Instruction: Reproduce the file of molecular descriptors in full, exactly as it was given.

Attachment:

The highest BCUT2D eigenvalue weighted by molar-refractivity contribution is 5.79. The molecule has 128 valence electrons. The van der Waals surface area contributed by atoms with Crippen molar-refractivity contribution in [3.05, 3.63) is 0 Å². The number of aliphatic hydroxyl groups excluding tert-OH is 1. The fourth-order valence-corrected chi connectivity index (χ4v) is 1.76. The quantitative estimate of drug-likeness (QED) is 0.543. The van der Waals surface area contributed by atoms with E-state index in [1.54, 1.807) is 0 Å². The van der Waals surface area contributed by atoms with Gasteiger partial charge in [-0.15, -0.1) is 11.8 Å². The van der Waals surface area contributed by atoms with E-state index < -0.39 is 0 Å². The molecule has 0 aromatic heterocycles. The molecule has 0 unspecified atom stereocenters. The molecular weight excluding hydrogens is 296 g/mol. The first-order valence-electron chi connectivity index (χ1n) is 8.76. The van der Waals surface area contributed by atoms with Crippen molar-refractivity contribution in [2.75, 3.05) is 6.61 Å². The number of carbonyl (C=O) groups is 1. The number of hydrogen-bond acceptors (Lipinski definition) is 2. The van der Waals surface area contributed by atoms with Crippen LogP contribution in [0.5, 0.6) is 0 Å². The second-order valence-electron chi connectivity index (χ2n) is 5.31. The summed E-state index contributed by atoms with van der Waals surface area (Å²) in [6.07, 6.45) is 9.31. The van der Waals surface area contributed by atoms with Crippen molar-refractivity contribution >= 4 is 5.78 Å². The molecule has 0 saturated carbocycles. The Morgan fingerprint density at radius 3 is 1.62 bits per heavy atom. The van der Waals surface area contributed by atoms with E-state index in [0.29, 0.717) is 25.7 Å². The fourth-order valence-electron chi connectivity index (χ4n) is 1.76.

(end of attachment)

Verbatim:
The highest BCUT2D eigenvalue weighted by molar-refractivity contribution is 5.79. The molecule has 128 valence electrons. The van der Waals surface area contributed by atoms with Crippen molar-refractivity contribution in [3.05, 3.63) is 0 Å². The number of aliphatic hydroxyl groups excluding tert-OH is 1. The fourth-order valence-corrected chi connectivity index (χ4v) is 1.76. The quantitative estimate of drug-likeness (QED) is 0.543. The van der Waals surface area contributed by atoms with E-state index in [1.54, 1.807) is 0 Å². The van der Waals surface area contributed by atoms with Gasteiger partial charge in [-0.15, -0.1) is 11.8 Å². The van der Waals surface area contributed by atoms with E-state index < -0.39 is 0 Å². The molecule has 0 aromatic heterocycles. The molecule has 0 unspecified atom stereocenters. The molecular weight excluding hydrogens is 296 g/mol. The first-order valence-electron chi connectivity index (χ1n) is 8.76. The van der Waals surface area contributed by atoms with Crippen molar-refractivity contribution in [2.75, 3.05) is 6.61 Å². The number of carbonyl (C=O) groups is 1. The number of hydrogen-bond acceptors (Lipinski definition) is 2. The van der Waals surface area contributed by atoms with Crippen LogP contribution in [0.5, 0.6) is 0 Å². The second-order valence-electron chi connectivity index (χ2n) is 5.31. The summed E-state index contributed by atoms with van der Waals surface area (Å²) in [6.07, 6.45) is 9.31. The van der Waals surface area contributed by atoms with Crippen molar-refractivity contribution >= 4 is 5.78 Å². The molecule has 0 saturated carbocycles. The Morgan fingerprint density at radius 3 is 1.62 bits per heavy atom. The van der Waals surface area contributed by atoms with E-state index in [0.29, 0.717) is 25.7 Å². The fourth-order valence-electron chi connectivity index (χ4n) is 1.76.